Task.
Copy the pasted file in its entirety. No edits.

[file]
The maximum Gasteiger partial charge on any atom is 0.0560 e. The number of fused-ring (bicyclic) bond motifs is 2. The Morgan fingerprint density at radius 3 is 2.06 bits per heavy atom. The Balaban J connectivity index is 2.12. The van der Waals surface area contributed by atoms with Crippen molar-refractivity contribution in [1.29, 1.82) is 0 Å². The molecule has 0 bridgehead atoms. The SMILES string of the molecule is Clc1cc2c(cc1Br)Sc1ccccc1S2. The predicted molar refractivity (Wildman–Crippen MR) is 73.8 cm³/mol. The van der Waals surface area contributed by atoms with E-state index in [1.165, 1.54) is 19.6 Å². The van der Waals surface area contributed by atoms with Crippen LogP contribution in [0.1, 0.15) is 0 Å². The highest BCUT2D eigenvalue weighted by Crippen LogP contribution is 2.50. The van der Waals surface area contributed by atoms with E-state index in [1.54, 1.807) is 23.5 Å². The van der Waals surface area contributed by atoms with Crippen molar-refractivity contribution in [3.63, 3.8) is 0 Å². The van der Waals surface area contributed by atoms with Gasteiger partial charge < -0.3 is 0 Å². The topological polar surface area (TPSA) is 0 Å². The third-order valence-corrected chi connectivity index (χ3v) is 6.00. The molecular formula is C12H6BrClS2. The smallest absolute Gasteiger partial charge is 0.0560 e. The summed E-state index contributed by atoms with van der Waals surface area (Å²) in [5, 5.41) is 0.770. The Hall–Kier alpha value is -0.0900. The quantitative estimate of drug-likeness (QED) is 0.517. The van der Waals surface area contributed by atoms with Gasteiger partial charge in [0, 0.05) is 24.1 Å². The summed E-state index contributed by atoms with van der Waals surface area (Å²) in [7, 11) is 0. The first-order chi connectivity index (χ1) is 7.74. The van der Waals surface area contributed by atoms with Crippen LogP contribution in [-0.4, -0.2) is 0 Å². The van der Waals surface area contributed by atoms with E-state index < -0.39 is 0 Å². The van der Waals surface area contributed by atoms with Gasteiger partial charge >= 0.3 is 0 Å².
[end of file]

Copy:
The maximum Gasteiger partial charge on any atom is 0.0560 e. The number of fused-ring (bicyclic) bond motifs is 2. The Morgan fingerprint density at radius 3 is 2.06 bits per heavy atom. The Balaban J connectivity index is 2.12. The van der Waals surface area contributed by atoms with Crippen molar-refractivity contribution in [1.29, 1.82) is 0 Å². The molecule has 0 bridgehead atoms. The SMILES string of the molecule is Clc1cc2c(cc1Br)Sc1ccccc1S2. The predicted molar refractivity (Wildman–Crippen MR) is 73.8 cm³/mol. The van der Waals surface area contributed by atoms with E-state index in [1.165, 1.54) is 19.6 Å². The van der Waals surface area contributed by atoms with Crippen LogP contribution in [0.1, 0.15) is 0 Å². The highest BCUT2D eigenvalue weighted by Crippen LogP contribution is 2.50. The van der Waals surface area contributed by atoms with E-state index in [1.54, 1.807) is 23.5 Å². The van der Waals surface area contributed by atoms with Crippen molar-refractivity contribution in [3.63, 3.8) is 0 Å². The van der Waals surface area contributed by atoms with Gasteiger partial charge < -0.3 is 0 Å². The topological polar surface area (TPSA) is 0 Å². The third-order valence-corrected chi connectivity index (χ3v) is 6.00. The molecular formula is C12H6BrClS2. The smallest absolute Gasteiger partial charge is 0.0560 e. The summed E-state index contributed by atoms with van der Waals surface area (Å²) in [5, 5.41) is 0.770. The Hall–Kier alpha value is -0.0900. The quantitative estimate of drug-likeness (QED) is 0.517. The van der Waals surface area contributed by atoms with Gasteiger partial charge in [0, 0.05) is 24.1 Å². The summed E-state index contributed by atoms with van der Waals surface area (Å²) in [7, 11) is 0. The first-order chi connectivity index (χ1) is 7.74. The van der Waals surface area contributed by atoms with Crippen LogP contribution in [-0.4, -0.2) is 0 Å². The van der Waals surface area contributed by atoms with E-state index < -0.39 is 0 Å². The van der Waals surface area contributed by atoms with Gasteiger partial charge >= 0.3 is 0 Å².